#### 30 Dec 2007 fzort»(Journeyer)

Merry solstice, everyone.

Beowulf Movie

Soulless two hour-long videogame cutscene. Avoid.

Coroutines in C

Ran into a design issue while working on this programming problem.

I'm storing words in a trie:

```
struct trie_node {
const char *key;
struct trie_node children[NCHILDREN];
};
```

... and the procedure that enumerates all words in the trie that correspond to a given sequence of digits is naturally recursive:

```
static const char *digit_to_char[] = {
"oqz",
"ij",   "abc",  "def",
"gh",   "kl",   "mn",
"prs",  "tuv",  "wxy"
};

/* print out all words in the trie that match a sequence
of digits */
void find_matches(const struct trie_node *node,
const char *digits)
{
const char d = *digits;

if (node->key)
puts(node->key);

if (d != '\0') {
const char *p;

for (p = digit_to_char[d - '0']; *p != '\0'; ++p) {
int next = *p - 'a';
if (node->children[next] != NULL)
find_matches(node->children[next], digits + 1);
}
}
}
```

Now, we don't want to simply print out the words, we want to use them to solve the problem, so they must be passed to the problem solving code somehow. We have many options here (mixing the problem solving code with the trie-traversing code does not count as an option):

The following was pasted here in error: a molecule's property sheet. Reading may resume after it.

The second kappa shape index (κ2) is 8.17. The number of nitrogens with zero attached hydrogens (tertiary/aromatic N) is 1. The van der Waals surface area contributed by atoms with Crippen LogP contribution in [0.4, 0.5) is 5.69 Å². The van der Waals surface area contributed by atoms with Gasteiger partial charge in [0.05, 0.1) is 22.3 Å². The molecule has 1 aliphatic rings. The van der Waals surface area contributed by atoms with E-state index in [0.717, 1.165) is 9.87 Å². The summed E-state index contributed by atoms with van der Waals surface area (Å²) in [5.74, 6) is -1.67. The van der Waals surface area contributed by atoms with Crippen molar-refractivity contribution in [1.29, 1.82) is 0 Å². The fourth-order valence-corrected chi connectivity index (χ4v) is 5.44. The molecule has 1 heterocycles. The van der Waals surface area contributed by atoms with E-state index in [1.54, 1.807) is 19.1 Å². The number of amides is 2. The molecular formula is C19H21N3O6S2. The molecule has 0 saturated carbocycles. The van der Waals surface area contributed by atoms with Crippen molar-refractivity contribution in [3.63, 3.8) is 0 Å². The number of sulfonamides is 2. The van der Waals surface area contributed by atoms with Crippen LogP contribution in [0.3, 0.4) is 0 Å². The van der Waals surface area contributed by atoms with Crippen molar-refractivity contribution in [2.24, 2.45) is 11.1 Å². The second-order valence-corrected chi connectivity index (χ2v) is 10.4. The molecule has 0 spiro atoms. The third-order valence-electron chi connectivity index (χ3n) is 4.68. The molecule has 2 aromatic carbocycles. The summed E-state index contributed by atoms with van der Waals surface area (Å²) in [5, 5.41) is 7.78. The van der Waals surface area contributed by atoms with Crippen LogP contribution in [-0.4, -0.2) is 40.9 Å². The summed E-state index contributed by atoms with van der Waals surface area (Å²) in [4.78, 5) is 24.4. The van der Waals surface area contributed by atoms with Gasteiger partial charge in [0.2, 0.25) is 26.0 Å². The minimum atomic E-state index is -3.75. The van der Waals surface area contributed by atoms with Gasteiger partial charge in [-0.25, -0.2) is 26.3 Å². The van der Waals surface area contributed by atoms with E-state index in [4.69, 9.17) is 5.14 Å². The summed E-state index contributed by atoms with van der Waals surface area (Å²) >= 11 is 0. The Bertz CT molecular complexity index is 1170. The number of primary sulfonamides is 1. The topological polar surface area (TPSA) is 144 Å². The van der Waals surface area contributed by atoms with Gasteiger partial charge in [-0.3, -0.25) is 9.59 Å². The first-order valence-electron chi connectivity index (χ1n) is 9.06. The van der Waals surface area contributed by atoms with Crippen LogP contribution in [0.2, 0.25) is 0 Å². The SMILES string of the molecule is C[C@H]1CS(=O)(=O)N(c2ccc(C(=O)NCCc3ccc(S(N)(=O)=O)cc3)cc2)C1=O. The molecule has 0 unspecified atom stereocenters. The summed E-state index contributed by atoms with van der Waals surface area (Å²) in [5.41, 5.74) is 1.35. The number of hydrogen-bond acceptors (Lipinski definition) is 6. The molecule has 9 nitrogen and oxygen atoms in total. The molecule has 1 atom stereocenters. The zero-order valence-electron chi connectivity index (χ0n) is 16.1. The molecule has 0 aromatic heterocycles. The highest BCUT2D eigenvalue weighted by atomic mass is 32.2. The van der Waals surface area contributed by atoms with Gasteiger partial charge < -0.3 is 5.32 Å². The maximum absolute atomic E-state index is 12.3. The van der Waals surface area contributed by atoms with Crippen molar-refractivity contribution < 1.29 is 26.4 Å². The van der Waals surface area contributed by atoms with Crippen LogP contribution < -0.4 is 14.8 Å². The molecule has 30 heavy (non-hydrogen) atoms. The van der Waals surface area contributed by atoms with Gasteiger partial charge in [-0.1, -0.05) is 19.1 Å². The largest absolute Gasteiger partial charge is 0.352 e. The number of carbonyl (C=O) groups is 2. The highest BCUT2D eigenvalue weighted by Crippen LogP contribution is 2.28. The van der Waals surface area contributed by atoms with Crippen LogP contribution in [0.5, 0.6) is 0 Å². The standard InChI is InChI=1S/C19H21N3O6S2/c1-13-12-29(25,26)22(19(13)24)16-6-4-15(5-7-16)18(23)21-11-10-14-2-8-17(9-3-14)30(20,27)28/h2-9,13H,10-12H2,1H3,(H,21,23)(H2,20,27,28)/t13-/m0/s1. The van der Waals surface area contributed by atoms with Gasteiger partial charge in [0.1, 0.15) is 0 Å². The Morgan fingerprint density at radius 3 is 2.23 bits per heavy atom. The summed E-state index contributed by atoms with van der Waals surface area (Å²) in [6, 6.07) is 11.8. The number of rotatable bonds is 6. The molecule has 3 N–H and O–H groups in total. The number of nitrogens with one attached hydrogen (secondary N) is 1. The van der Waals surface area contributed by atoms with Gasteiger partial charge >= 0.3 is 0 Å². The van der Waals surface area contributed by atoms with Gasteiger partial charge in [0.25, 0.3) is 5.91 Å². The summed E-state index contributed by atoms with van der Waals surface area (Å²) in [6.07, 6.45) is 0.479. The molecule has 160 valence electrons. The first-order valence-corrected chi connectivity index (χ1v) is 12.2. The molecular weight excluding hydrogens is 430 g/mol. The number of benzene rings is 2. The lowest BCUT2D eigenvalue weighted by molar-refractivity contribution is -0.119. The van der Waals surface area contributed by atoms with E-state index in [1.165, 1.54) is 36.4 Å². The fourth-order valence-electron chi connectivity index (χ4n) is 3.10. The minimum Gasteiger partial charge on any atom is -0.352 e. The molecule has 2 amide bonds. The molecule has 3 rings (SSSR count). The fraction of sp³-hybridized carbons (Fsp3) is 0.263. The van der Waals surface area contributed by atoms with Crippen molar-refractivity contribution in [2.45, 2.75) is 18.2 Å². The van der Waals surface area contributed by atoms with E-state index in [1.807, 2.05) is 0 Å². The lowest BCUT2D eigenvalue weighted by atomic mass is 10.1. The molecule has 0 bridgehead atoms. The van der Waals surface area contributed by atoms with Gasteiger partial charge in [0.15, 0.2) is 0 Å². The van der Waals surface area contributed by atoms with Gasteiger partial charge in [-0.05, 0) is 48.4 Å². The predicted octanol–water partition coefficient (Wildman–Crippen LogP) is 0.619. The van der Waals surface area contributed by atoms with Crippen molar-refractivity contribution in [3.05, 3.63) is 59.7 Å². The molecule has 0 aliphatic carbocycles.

• Pass a pointer to a callback function to find_matches; where it now prints out the match, it would call this function for every word it found. This is the C way of doing things.
• Turn the function find_matches into an iterator - we'd have a struct to store the search state, and a "method" to return the next match (I actually went with this approach in my solution, and it was accepted). Unfortunately, this means turning our clean recursive code into a stack-based state machine monster.

Another, perhaps less well-known, alternative would involve co- routines. Where find_matches now prints out a result, it would return the result back to the caller; when it gets called again, the state of find_matches is restored to how it was before the return.

While in Scheme we could do this with call-with-current-continuation, there doesn't seem to be a portable or easy way to do something like this in C. Simon Tatham presents a clever trick using Duff's device, but, alas, it doesn't help us in this case, since find_matches is recursive. There are also a couple of co-routine libraries for C out there. I had a bit of fun with bi over ICQ yesterday fixing this one to make it work with newer versions of gcc (bi sent a patch to the author).

Anyway, here are two solutions to the original problem - one of them uses an iterator, and another one uses a co-routine hack built on top of pthreads, inspired by this article (pretend the cr_* stuff at the beginning of the source file is hidden in a library, and the user is not even aware that threads are involved).